Renewed investment in Chinese companies by US companies may face a roadblock as Congress considers broader federal control over the flow of US capital to China and other trading rivals.
House and Senate negotiators are juggling two proposed bills to make the United States more competitive against China. One of the laws, passed by the House of Representatives earlier this year, includes provisions that would set up an interagency committee led by the Office of the Trade Representative to review investments by U.S. companies in “relevant countries,” which include China and other countries known to be foreign adversaries. It also gives the government new powers to block billions of dollars in foreign investment on national security grounds.
Last week, a bipartisan group of lawmakers released a revised draft of the bill to narrow the screening regime to target foreign investment in certain sectors critical to US supply chains — semiconductor manufacturing, critical metals and materials, pharmaceuticals and large-capacity batteries — or include “critical technologies.” and emerging” such as artificial intelligence, bio-economy and quantum computing, according to news reports and analysis from law firms.
Tighter controls on foreign investment are likely to impede the flow of private capital from the United States to China, which has focused on technology industries in recent years.
Lawmakers issued a joint statement, citing such a system as a critical tool as Congress works to put safeguards on taxpayer money and protect the nation’s supply chains.
However, opponents have criticized the proposal’s broad mandate, which appears to be more comprehensive than its predecessor in many ways. For example, it captures a wide range of financial investments as well as other advisory activities that did not fall within the scope of the previous law.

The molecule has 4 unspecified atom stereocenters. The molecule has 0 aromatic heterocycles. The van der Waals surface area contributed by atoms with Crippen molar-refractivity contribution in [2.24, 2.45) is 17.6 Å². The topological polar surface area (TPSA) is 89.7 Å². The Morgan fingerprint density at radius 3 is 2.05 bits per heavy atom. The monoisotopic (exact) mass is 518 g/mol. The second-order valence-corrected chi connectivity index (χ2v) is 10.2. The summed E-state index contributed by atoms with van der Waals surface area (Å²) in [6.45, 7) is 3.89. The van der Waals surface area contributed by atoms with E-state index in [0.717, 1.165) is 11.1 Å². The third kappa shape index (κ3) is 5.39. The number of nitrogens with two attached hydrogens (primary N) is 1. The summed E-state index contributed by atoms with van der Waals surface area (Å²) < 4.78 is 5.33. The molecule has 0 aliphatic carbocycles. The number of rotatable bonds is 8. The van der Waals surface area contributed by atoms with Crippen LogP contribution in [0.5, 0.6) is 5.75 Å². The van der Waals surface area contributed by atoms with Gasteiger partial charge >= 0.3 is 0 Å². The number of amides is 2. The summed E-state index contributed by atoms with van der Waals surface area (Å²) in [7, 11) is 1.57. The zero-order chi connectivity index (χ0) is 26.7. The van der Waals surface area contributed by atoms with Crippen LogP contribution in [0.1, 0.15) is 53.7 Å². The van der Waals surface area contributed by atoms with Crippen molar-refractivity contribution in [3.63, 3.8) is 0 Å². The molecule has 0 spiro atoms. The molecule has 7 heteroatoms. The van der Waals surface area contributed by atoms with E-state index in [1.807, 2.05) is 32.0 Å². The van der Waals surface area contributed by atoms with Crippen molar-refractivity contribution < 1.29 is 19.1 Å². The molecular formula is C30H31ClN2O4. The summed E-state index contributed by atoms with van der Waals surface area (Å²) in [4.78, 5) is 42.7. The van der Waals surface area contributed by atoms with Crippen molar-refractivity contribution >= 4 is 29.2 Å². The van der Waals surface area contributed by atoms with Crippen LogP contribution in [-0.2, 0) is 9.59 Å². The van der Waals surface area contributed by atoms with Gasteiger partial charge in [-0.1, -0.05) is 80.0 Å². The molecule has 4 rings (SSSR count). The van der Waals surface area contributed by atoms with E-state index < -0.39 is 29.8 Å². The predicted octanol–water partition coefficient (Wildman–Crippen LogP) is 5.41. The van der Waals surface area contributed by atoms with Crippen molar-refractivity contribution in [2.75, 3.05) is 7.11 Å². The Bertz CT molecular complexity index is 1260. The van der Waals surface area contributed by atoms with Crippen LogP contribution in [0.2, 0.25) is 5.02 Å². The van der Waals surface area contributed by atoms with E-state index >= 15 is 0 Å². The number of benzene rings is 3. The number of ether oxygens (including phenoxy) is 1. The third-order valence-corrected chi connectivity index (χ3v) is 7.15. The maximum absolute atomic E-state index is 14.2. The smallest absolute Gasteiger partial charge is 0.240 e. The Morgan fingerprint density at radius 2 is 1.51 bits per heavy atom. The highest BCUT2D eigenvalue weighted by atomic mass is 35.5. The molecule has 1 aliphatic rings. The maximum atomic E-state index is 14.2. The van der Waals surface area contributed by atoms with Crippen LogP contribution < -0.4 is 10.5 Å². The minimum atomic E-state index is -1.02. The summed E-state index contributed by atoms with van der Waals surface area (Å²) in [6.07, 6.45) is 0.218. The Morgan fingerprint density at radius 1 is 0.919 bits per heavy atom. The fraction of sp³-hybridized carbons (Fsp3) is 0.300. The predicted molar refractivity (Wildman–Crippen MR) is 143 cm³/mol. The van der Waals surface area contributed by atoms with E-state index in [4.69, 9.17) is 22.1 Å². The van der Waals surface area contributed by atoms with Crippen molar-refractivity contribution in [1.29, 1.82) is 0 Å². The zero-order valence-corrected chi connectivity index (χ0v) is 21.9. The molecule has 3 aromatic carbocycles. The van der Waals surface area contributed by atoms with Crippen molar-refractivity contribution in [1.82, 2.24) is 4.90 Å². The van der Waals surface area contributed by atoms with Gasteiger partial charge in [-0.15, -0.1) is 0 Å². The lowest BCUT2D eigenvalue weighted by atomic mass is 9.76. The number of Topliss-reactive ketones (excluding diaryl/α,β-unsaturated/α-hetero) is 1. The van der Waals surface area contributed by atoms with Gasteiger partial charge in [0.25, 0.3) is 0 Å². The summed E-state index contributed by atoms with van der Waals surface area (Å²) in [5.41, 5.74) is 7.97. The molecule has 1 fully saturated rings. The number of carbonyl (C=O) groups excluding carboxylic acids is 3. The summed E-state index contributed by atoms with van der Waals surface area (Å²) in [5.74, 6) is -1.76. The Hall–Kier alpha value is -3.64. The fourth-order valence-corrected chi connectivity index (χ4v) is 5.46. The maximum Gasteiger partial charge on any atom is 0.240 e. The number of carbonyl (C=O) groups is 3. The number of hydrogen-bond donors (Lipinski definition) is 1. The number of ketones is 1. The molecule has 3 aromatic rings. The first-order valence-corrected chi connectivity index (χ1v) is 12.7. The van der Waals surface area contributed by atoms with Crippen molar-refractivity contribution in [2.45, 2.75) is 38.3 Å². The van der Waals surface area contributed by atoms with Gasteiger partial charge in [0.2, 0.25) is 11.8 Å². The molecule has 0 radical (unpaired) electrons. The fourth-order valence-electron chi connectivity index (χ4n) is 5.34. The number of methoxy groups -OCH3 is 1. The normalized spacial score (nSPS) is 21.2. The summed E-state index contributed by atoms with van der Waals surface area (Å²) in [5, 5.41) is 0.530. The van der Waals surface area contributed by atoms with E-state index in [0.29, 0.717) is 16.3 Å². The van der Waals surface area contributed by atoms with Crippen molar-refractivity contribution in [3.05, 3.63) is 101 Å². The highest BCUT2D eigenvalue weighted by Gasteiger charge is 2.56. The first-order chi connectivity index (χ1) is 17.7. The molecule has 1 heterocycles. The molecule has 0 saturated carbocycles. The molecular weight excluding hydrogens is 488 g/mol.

Law firm Covington & Burling said in an analysis published last week that the broad scope of the revised bill raises questions about whether the government would have the “administrative feasibility” of implementing the new review system.
Another concern is that the legislation could take over foreign entities that are not based in the country of concern but only have relationships with Chinese companies, such as joint ventures.
The proposal, along with other government activities, suggests that policymakers are pressing ahead with legislative efforts to expand oversight of investments abroad, which could create new barriers for US investors seeking to deploy capital abroad. The White House is said to be considering an executive order to limit US capital in Chinese startups and technology companies.
US appetite for Chinese investment — particularly project deals — has rebounded in the past few years, according to PitchBook data.
The data shows that US companies engaged in deals worth $44.6 billion in China last year, nearly doubling from 2019, when they were only involved in $23.1 billion in transactions.
While the final language of the legislation is still pending, growing support in Congress and the White House to implement stricter investment audits to limit technology transfers to China and strengthen control over critical supply chains in the United States could have a significant impact on US financing in China. .
American venture capital has been fairly active in the Chinese market. Last year, investment in China was $36.5 billion — up from $25.1 billion in 2020, but still below the high it reached in 2018, according to the data.
Much of that investment went to Chinese startups in artificial intelligence and biosciences, which are the industries targeted by the proposed legislation.
US venture capitalists participated in $9.8 billion in financing across 115 deals in Chinese AI companies in 2021, the highest level since 2017 in terms of total capital invested and total number of deals. Seventy-four legitimate investments worth $6.5 billion in China’s biotech sector involved at least one US investor.
US equity investors have also accelerated deal-making activity in China last year – albeit at a slower pace and on a smaller scale. In 2021, there were only 35 deals for Chinese companies with participation from US private equity firms, totaling $4.6 billion.
GGV Capital tops the list of the most active VCs in China since 2017 with 263 investments, while Warburg Pincus tops the list of the most active private equity investors with 18 deals during the same period.
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